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I am a home schooling mom to three amazing kiddos.  We primarily use the Montessori pedagogy to guide our journey.  We also enjoy aspects of classical education and are part of Classical Conversations community. 

I write a Montessori column for Practical Homeschooling Magazine.

I am still a geek at heart and at times miss my former career as an Information Architect/SharePoint Specialist.  I don't have much free time but if I do, it is spent on comic books and video games.
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Gearing Up for Astronomy

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Click to See a Larger Version of Star Trails


The night sky is often an early obsession for children.  Since Montessori was an advocate for giving children real life experiences, what better way to study astronomy than to go to the source.  While simply going outside and looking up is a great place to start, there are simple ways you can go deeper and make the experience enjoyable for everyone.

For this post I interviewed my father, Ron Reuter.  He has been a serious, amateur astronomer for as long as I can remember.  I spent many nights as a young child in a remote field as he explored the sky; combining his interest with photography.  He has spent years in a local astronomy club; hosting star parties and helping others who are interested in the pursuit.  The tips given here are directly from him.


Taken June 24, 2001 by Ron Reuter


Let's start with the basics for making the most of any nighttime viewing experience.

Expect to Stay Outside for Some Time
There is a process that your eyes need to go through in order to adjust to the low light.  This can take up to 30 minutes.  If you can stay outside during that time, your eyes will be able to detect far more from the sky and allow you to see more.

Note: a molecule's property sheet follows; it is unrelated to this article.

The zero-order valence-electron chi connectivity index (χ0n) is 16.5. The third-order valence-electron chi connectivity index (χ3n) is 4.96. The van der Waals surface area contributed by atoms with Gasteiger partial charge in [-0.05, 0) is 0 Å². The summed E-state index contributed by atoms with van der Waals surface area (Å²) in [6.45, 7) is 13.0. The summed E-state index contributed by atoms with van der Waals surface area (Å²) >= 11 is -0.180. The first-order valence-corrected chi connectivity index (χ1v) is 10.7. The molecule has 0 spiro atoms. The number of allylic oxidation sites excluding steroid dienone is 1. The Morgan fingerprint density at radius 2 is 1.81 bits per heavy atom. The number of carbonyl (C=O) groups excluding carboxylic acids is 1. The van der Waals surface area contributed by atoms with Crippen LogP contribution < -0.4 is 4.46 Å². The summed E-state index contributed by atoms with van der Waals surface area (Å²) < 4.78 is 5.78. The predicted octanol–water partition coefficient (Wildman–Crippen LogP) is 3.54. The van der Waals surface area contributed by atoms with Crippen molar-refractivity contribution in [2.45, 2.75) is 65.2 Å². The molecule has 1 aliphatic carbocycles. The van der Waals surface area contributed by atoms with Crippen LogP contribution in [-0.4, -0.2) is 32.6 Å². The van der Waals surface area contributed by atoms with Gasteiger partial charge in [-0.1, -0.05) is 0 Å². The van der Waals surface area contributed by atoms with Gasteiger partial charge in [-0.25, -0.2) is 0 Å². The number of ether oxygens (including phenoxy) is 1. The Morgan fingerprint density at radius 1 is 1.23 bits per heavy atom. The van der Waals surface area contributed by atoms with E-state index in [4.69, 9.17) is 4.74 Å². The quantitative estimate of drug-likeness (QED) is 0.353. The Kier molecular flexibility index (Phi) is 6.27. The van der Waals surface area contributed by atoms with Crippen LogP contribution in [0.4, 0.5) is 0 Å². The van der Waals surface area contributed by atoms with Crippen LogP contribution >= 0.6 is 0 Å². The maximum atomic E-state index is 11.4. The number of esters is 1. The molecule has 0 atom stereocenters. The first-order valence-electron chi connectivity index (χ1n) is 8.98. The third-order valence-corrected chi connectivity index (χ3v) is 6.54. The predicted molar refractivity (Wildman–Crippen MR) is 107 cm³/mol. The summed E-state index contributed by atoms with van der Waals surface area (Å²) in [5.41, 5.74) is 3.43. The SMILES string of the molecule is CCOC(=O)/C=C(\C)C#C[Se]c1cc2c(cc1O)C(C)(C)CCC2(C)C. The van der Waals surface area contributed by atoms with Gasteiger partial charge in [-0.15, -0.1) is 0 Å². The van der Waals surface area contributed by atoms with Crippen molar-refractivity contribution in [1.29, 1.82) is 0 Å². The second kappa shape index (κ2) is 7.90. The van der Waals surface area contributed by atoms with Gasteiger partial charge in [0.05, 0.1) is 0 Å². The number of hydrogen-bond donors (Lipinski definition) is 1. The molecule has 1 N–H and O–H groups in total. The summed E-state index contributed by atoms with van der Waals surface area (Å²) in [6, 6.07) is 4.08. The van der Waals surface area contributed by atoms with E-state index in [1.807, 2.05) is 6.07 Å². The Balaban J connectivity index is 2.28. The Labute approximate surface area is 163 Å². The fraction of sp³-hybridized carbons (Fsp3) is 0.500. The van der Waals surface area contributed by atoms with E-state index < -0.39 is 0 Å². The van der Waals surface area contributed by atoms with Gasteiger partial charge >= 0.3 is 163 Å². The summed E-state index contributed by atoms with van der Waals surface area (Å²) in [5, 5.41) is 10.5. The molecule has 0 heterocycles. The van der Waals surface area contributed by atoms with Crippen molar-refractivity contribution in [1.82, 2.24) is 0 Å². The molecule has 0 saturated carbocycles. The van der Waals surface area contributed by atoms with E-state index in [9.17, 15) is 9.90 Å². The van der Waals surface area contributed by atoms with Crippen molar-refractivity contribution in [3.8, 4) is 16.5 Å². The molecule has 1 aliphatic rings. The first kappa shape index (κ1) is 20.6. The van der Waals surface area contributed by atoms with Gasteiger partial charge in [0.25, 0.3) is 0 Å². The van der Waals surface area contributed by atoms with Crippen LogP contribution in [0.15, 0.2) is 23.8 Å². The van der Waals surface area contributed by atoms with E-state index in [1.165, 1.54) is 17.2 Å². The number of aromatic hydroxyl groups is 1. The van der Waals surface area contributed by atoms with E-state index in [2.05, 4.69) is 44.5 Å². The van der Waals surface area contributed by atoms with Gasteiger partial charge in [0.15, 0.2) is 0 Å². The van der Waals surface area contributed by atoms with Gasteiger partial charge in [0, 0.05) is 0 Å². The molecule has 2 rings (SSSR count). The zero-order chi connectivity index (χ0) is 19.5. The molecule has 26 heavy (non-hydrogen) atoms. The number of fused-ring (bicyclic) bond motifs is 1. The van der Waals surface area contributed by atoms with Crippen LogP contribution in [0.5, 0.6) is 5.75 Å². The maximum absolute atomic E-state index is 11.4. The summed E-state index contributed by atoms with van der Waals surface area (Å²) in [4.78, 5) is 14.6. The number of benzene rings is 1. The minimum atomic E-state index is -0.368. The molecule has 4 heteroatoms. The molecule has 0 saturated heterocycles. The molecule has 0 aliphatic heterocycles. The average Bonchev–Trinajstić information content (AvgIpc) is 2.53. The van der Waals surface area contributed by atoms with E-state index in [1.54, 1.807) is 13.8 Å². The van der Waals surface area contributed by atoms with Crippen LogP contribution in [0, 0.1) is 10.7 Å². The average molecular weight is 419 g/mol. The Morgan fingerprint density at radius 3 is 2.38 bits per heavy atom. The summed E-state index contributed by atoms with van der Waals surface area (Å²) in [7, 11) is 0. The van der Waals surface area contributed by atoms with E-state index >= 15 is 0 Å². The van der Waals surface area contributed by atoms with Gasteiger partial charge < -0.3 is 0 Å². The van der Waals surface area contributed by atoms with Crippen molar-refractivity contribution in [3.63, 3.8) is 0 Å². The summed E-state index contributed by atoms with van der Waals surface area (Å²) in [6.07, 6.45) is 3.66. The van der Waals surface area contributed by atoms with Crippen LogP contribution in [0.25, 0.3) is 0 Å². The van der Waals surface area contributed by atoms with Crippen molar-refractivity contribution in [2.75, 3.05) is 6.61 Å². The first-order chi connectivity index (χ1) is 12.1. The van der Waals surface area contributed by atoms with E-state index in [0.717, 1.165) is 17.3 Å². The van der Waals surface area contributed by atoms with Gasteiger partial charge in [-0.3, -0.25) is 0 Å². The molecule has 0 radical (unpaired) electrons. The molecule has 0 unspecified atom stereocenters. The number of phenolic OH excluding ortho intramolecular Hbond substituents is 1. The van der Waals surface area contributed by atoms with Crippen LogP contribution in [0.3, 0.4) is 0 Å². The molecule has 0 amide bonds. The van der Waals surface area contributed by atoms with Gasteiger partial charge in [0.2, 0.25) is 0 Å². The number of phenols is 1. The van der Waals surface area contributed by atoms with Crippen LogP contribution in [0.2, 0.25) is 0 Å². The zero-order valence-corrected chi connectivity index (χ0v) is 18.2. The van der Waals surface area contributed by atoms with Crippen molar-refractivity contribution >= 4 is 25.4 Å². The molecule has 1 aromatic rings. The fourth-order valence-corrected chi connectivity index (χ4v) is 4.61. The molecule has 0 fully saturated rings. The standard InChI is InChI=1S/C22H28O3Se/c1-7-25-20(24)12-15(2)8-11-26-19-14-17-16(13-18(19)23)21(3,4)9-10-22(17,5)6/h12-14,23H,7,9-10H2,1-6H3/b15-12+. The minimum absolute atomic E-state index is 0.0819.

Ambient Light is Not Your Friend
If you are near a city or any lit area, it can have a substantial impact on the level of visibility.  The further you can remove yourself from lit areas, the more you will be able to see in the sky.  This is a great time to call upon a friend or family member in the country.  State and National Parks also tend to be an excellent option for finding a darker environment.
 
The Dark Sky Takes Time
The sky does not reach it's darkest point at sundown.  The darkest skies may be hours following.  For that reason, it's easier to plan your star gazing adventures in the spring and fall since the days are shorter.  Late nights can be rough on children.  
 
Bring Layers
New star gazers are often surprised by how drastically temperatures can drop during the night.  Even in the summer, a 20 degree drop is not unusual.  Bring layers such as sweatshirts and jackets, especially for your children.  The temperature drop is often exaggerated since you are sitting with little movement.

Prepare to Get Comfortable
Staring at the sky for even a short time can lead to a sore neck.  A comfortable blanket to lay is a great option for prolonged viewing.  Chairs can work but make sure they can recline or it will become uncomfortable quickly.

Bring a Red Light
As mentioned above, it takes time for your eyes to adjust to the darkness.  Nothing will ruin it faster than turning on a flashlight.  However, using a red light will preserve your night vision.  I won't go into all the details but you can read more about it here.  It could be a fascinating study for an older child.  Here is an example of a red light:






Venus passing between the Earth and the sun.


Now that you have the basics down, let's look at ways you can approach your adventure.

Find Something Special to Observe
A meteor shower is one of the best, first viewing experiences.  But that isn't the only interesting occurrence that arises in the night sky.  Every Friday, Sky and Telescope publishes a weekly guide about interesting objects to view each day.  The guide will walk you through the easiest things to find, the best time to spot them, what direction to look, and an illustration to help you pinpoint the exact location.  It may be helpful to bring a compass if you aren't familiar with the area.

Another great option is to locate a star party hosted by a local astronomy club.  You can search for clubs here. 


Identify Constellations
If you're ready to go a little deeper, it is helpful to invest in a planisphere so you can begin to identify basic star constellations.  A planisphere is a star map in the form of a dial.  You turn it to line up the time of year.  It will show you what the night sky looks like on that night.  Learning to read a star map is the first step to getting more serious with astronomy.  Work on developing this skill until you are reasonably comfortable at locating major points in the sky.  A younger child may not be ready for this yet but if you learn the ins and out, you can guide them.